New treatment at TGen Phoenix saves cancer patient's life

New treatment saves cancer patient's life.

A Phoenix man is beating the odds of survival after getting the diagnosis no patient wants to hear.

Doctors told Phil Zeblisky he had pancreatic cancer, the third-largest cancer killer in the United States.

But his treatment could mean a breakthrough for future patients.

"It's really kind of scary," Phil told 12News during a recent interview. "I started having symptoms in April of 2014, but pancreatic cancer is so hard to diagnose that it literally took the doctors six weeks to figure out what it was that I had."

Researchers say most pancreatic cancer patients only have a five-year survival timeline.

For Zeblisky, it's one he's determined to conquer forever. By the time doctors discovered the tumors in Phil's body, they had grown so large it ruled out the possibility of surgical removal. This can mean life or death for anyone with pancreatic cancer.

"Once it actually starts to become evidence and once it is diagnosed, people only live six to nine months," Zeblisky said.

His wife Kathy, a medical librarian, discovered a clinical trial at the Translational Genomics Research Institute, a non-profit dedicated to conducting groundbreaking research with life-changing results.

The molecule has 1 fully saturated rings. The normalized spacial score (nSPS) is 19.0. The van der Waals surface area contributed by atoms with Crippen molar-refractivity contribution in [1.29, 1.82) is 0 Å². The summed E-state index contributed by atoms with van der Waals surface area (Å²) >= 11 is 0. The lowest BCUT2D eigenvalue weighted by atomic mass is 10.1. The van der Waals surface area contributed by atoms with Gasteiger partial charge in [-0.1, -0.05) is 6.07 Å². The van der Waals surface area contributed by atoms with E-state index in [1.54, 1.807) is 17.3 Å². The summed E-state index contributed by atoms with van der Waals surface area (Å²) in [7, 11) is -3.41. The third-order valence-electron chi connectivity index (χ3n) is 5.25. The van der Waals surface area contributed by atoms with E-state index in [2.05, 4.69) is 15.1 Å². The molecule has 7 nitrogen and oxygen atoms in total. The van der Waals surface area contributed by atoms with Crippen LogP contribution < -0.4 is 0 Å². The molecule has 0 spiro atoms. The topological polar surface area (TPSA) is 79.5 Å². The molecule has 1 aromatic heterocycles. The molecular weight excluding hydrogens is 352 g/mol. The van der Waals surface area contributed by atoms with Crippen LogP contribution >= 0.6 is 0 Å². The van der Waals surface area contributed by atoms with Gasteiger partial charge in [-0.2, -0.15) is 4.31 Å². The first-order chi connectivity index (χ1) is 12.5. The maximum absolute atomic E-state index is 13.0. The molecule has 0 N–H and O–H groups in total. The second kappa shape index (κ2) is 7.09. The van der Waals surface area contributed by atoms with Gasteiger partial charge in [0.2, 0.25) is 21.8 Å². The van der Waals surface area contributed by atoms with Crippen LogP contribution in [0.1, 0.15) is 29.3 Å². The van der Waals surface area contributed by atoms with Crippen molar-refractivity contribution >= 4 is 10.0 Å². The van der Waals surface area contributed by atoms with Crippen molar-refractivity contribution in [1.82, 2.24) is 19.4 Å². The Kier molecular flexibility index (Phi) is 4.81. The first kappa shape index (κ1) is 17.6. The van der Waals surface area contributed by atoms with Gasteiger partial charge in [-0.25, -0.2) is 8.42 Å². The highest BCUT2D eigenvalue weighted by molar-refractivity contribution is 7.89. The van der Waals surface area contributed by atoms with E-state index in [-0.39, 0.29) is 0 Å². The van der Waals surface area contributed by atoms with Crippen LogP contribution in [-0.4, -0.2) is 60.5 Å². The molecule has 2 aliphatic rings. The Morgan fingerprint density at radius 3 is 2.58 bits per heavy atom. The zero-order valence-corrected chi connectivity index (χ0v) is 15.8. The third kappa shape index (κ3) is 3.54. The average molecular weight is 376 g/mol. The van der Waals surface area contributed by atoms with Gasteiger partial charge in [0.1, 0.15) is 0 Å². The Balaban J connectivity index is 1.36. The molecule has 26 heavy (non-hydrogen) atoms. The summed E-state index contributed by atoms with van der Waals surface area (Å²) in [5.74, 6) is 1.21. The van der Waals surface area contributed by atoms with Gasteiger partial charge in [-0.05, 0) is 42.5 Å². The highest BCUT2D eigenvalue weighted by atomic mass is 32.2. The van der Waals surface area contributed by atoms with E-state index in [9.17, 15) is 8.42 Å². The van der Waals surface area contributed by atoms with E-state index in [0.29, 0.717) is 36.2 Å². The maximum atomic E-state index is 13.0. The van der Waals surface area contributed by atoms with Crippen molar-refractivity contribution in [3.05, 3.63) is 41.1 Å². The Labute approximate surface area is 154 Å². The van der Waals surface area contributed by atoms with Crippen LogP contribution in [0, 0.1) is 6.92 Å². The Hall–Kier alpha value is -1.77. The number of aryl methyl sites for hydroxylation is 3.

"From lab to clinic, on average it will take 10-14 years to have a drug that's approved by the FDA," Dr. Haiyong Han said.

Han is an associate professor from the Clinical Translational Research Division at TGen. He is in charge of the basic research unit for pancreatic cancer at TGen. His research involves the identification of new treatments.

"I believe Phil has the pancreatic ductal adenocarcinomas,” Han said, “and this is the most lethal form of pancreatic cancer and that's the one we've researched the most."

For Zeblisky, this clinical trial was a ray of hope, and six months later, his cancer was nowhere to be found.

"I think that there is a lot of reasons for hope,” Zeblisky said "When you get a diagnosis like pancreatic cancer, you start living for today, so it has definitely been transformative."

It's been two years since Phil's diagnosis, and since then, his tumors have shrunk enough for doctors to remove them.

He hopes that one day hopes, researchers will find a cure for all forms of cancer. For now, he’s happy they were able to treat his cancer. 

Copyright 2016 KPNX


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